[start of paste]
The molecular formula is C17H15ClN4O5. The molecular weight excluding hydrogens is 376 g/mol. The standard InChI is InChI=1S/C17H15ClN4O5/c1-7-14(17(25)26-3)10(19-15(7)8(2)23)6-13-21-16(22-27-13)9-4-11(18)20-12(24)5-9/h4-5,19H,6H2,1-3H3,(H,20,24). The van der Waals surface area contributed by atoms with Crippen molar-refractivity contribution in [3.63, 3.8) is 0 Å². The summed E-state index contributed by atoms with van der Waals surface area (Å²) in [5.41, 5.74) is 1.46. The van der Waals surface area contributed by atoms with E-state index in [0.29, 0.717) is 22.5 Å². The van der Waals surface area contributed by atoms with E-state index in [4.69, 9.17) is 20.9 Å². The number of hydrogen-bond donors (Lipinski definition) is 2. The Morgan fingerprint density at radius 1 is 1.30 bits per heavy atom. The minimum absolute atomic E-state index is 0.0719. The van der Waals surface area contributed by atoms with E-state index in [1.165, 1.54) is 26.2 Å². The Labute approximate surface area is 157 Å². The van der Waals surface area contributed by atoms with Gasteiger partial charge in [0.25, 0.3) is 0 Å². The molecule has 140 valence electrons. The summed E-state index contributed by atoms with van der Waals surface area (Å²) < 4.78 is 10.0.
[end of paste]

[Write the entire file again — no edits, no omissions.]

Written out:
The molecular formula is C17H15ClN4O5. The molecular weight excluding hydrogens is 376 g/mol. The standard InChI is InChI=1S/C17H15ClN4O5/c1-7-14(17(25)26-3)10(19-15(7)8(2)23)6-13-21-16(22-27-13)9-4-11(18)20-12(24)5-9/h4-5,19H,6H2,1-3H3,(H,20,24). The van der Waals surface area contributed by atoms with Crippen molar-refractivity contribution in [3.63, 3.8) is 0 Å². The summed E-state index contributed by atoms with van der Waals surface area (Å²) in [5.41, 5.74) is 1.46. The van der Waals surface area contributed by atoms with E-state index in [0.29, 0.717) is 22.5 Å². The van der Waals surface area contributed by atoms with E-state index in [4.69, 9.17) is 20.9 Å². The number of hydrogen-bond donors (Lipinski definition) is 2. The Morgan fingerprint density at radius 1 is 1.30 bits per heavy atom. The minimum absolute atomic E-state index is 0.0719. The van der Waals surface area contributed by atoms with E-state index in [1.165, 1.54) is 26.2 Å². The Labute approximate surface area is 157 Å². The van der Waals surface area contributed by atoms with Gasteiger partial charge in [0.25, 0.3) is 0 Å². The molecule has 140 valence electrons. The summed E-state index contributed by atoms with van der Waals surface area (Å²) < 4.78 is 10.0.